Brother laser printers praised

Originally published at: Brother laser printers praised | Boing Boing


That’s the one I always recommend when people ask. If you want to print colour photos you can always go to the drugstore.


I bought a Brother printer nine years ago (possibly at the recommendation of an article here) and have not once had cause to regret it. It just…works.


I have a Samsung laser printer that’s old enough that I’m having to transplant drivers from one computer to the next when I upgrade but I will always recommend people get a laser printer over an inkjet every time. I may look at a Brother when the driver trick stops working entirely but I want duplexing darn it!


Absolutely! I can’t say about the newer ones, as I’ve had my HL-2040 since 2006. Mine can’t go wireless, but I don’t care. We’ve been going steady for 17 years and still in love :heart:


Joining the choir: I bought a HP(!) Laserjet 1020 about 16 years ago (2007) on clearance for about $60 as I recall. I’ve replaced the toner in it once. The only downside is that when I looked into connecting it to a wireless print server a couple of years ago it looked like compatibility could be a big issue. I could probably rig something up with a Samba server to work with both Windows & Mac clients, but that seems like a lot of work…


Brother make the least hateful printers. It is known.


I can also attest to the reliability of Brother laser printers. Extremely reliable for the price, and cheap cartridges are abundant.


I also avoid HP sells to the Israeli military and their products are used in the Occupied Palestinian Territories. And Brother printers rock


I thought I had disabled cross-site tracking cookies. How did you know I bought one of these just yesterday?


They’re ok but I have to run 28lb paper through mine because it routinely wrinkles 24lb. It’s sad what HP has become since the LaserJet 4MV was probably one of the best printers ever constructed.


Brother make the least hateful printers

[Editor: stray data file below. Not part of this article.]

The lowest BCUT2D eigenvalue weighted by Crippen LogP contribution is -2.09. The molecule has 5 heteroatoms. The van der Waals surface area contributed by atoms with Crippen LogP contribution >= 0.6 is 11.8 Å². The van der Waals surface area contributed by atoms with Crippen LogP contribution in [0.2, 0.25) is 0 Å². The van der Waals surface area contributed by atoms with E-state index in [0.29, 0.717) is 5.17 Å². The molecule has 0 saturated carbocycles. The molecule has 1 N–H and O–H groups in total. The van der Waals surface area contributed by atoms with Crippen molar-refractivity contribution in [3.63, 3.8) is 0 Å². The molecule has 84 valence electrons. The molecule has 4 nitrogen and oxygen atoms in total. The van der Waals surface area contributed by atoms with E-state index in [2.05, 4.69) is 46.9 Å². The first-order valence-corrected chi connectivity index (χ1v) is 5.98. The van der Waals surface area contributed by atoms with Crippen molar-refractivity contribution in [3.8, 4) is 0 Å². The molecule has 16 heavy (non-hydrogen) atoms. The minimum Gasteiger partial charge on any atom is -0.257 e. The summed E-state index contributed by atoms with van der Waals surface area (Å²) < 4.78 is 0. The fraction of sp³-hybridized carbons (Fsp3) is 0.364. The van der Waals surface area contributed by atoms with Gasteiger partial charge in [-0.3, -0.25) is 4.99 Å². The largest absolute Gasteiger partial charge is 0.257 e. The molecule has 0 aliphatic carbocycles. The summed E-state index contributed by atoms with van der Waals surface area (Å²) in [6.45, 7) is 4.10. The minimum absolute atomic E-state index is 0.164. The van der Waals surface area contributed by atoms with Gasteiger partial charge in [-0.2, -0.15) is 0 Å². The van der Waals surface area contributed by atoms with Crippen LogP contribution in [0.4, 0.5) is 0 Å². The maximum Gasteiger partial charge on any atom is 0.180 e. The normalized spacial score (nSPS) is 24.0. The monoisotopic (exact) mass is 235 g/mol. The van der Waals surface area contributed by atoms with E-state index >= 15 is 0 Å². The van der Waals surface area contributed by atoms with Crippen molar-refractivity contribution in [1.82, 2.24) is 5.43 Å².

And there’s your marketing campaign.


“Office Space” character reunion!

office space GIF by 20th Century Fox Home Entertainment


Going to the store to print is a slight inconvenience, but there is no way a home user can print the occasional photo with the same quality and at such a low cost as your local Walmart or CVS. Unless you’re printing 8x10’s on a daily basis it’s not worth trying this at home.


Bought my Brother MFC printer/scanner 15 years ago. Hardly use it, but it still works when I need it (so far).

Still using the original toner cartridge! :joy:


Simply wonderful the bit they did at the end of the article, throwing in a chatGPT output with the explicit, announced, intention of boosting the page rank :joy: very astute!


I bought a Brother colour laser in 2013 for less than CAD $100. I didn’t actually start using it until just a few years ago, because the printer it was going to replace was a Samsung monochrome laser that just didn’t die, and (due to my low print volume) didn’t run out of toner. No printer driver/control panel is great, but Samsung and Brother seem to have been competent enough. Together with rock-solid hardware performance, I’ve been pretty pleased for the past 20 years or so.

I’ve also had an inkjet in that time, and that was a pretty miserable experience: every time — and I mean EVERY TIME! — I went to print anything, about half a cartridge of ink was expelled to clean the print nozzles, and even then I frequently suffered streaks or missing detail due to clogged nozzles.

Laser: “this is the way.”


I’ve been duplexing on my Brother HL-L3230D for years now. Yes, they do run out of toner. But they will accept even cheap third-party cartridges. (The cheap ones do not seem to do as well as Brother brand ones for even coverage, but for just making some hard copy to look at, even they are fine.)


I guess the bargain-basement models don’t have scanners built-in? Not that it matters much, I guess, since you can practically walk down the street and catch someone’s falling inkjet printer-scanner as it gets hurled from a window. But it does help to keep desk space requirements down.


If you’re only doing occasional scanning something like this works great and stashes in a drawer, plus in general I prefer standalone devices. Fewer ways for a single device to malfunction:

(I think I paid ~$80 when I bought mine a couple of years ago).